It seems like everyone on Instagram is jade rolling without me. Everywhere I look, people are either talking about or showing themselves vigorously dragging what looks like a mini paint roller made of stone into the hollows of their cheeks and jawlines. “It’s de-puffing,” almost all of them justify. Others swear by jade rolling’s face-slimming and “natural” contouring benefits.
After passing by a crystal store the other day selling them for $29.99 and receiving countless DMs from people asking if face rolling really works, I sought to find some answers — or at least, some consensus. I talked to aestheticians, dermatologists, and face-rolling junkies to debunk or confirm some of the most frequently heard statements I’ve heard about jade-rolling. Here’s what I found out:
Jade rollers massage your face.
Tina Craig (also known as Bag Snob), has six jade rollers and has been jade rolling every single day starting from a few years ago. Craig tells me that jade rollers were a part of her Taiwanese childhood: “My grandmother always had some sort of jade roller. [She had] rollers that went up and down her spine ([and] one of her grandchildren could always be counted on to roll her as [they] thought it was a fun game).” Nowadays, her Taiwanese friends continue to jade roll, claiming that it helps with slimming the face and defining the jawlines.
Any facial you’ve ever gotten includes a face massage when the aesthetician sweeps her hands over your face and performs lymphatic drainage, a technique that drains the lymph nodes. Much like a body massage, this is meant to remove tension or stiffness in the face resulting from general life living, and non-Botoxed facial expressions. Your face afterward feels sort of like a rubbery Jim Carrey’s. If you’re doing it correctly, you can use a jade roller to give yourself a sort of at-home, cooling, stony face massage if you can’t fly your esthetician to Barcelona to perform on-demand facials like Madonna. Aesthetician Renee Rouleau, whose clients include Demi Lovato, calls a jade roller a “great massage tool.” Roll it onto your face’s lymph nodes (here’s where they are) and it should feel good.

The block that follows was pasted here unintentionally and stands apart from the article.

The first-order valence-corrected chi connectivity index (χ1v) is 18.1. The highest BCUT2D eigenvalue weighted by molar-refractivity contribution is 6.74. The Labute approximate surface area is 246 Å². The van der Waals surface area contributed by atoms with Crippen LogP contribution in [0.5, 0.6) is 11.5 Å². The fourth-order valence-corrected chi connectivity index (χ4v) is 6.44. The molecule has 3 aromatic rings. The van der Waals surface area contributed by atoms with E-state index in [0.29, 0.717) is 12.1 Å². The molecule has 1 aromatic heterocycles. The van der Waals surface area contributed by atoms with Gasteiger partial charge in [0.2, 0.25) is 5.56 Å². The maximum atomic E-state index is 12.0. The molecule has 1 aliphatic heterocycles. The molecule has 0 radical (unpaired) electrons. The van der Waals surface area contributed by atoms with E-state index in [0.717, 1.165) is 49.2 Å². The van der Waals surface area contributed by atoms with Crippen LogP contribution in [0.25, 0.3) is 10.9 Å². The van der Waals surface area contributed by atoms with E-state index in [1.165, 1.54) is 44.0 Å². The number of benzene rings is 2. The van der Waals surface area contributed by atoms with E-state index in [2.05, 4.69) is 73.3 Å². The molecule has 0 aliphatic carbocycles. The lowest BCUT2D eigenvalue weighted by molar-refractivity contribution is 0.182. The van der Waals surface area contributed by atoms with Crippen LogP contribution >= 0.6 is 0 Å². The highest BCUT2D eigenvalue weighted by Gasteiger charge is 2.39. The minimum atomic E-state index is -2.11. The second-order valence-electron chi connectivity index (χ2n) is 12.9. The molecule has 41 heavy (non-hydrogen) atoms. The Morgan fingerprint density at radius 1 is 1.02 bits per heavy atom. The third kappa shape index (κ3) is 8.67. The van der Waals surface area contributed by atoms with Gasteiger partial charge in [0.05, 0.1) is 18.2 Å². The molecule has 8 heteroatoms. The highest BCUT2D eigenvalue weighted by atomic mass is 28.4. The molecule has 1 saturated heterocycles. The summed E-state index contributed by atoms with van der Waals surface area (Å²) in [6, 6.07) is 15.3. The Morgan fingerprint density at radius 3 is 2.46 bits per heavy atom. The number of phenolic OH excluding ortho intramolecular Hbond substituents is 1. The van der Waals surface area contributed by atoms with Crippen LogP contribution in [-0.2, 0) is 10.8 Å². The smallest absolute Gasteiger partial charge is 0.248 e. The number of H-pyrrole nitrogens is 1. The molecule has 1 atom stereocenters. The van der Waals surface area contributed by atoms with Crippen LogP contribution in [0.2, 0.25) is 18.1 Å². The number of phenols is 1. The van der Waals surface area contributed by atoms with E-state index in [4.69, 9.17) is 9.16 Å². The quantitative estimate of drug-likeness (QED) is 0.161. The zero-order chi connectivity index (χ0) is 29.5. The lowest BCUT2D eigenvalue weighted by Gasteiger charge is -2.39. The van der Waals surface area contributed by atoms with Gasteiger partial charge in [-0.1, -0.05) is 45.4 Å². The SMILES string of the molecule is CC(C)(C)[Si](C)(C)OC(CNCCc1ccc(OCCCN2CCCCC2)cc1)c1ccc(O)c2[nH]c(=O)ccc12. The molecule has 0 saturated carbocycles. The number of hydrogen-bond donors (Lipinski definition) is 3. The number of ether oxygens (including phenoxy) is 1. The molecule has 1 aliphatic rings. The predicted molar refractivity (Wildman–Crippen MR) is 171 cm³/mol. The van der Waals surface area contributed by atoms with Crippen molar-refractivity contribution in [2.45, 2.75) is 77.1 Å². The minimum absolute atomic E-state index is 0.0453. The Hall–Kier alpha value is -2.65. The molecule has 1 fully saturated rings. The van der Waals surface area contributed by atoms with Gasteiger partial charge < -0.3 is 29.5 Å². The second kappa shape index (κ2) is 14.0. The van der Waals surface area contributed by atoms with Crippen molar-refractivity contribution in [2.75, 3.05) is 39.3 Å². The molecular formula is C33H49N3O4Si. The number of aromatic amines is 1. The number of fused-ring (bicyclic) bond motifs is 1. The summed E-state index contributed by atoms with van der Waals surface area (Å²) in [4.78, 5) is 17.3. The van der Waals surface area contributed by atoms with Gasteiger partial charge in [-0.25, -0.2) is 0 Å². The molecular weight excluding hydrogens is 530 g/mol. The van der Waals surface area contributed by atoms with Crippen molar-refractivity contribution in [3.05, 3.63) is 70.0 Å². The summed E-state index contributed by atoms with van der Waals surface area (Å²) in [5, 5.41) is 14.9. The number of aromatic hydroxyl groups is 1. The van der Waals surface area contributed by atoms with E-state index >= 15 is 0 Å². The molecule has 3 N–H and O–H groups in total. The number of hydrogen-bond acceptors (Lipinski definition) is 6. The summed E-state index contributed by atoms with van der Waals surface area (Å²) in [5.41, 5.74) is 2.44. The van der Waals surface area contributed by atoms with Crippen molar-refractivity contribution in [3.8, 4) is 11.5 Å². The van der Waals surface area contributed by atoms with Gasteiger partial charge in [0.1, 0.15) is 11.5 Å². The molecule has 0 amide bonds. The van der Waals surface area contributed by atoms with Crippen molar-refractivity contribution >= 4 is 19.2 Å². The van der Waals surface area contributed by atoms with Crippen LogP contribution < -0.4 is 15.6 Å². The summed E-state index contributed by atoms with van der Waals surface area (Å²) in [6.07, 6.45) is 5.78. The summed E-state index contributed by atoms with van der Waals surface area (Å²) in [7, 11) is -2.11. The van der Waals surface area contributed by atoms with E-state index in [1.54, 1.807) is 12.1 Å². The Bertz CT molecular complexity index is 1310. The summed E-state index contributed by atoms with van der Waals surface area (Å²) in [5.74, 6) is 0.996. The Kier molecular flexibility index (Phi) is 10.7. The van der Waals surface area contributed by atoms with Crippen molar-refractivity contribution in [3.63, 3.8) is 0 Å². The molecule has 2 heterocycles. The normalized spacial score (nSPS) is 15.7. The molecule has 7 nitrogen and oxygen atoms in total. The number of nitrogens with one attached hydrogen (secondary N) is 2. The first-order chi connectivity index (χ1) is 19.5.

Jade rollers de-puff your face.
True, sort of.
Call puffy-face syndrome what you want: ramen, sushi, sugar face, or just general every morning face. When I saw that jade rolling could help de-bloat the face, I was intrigued, especially after a late-night Koreatown outing.
Rouleau says that it depends. From her experience, lymphatic drainage massage does help with decreasing facial puffiness, and other New York fancy facialists swear the same. She used to work with a plastic surgeon who used her massage technique to decrease swelling. But an average jade roller may not be able to get into the nooks and crannies of your lymph nodes the same way an expert facialist’s fingers might. As she explains, “For true lymphatic drainage, it’s a very specific technique that you have to do to ‘drain’ your face. The average jade roller isn’t really going to know how to do that.”
However, she does add that jade rollers are great for circulation. Even if you can’t perform a lymphatic drainage worthy of a Cate Blanchett penis facial, any kind of facial massage is good. She praises the roller’s ability to increase circulation to the skin, explaining that it’s good for “bringing fresh blood, oxygen to the skin.” You can also vary the pressure of the roller. The deeper you go, the more red the skin becomes. “If it’s bright red versus light red, that indicates how quickly your skin circulates.”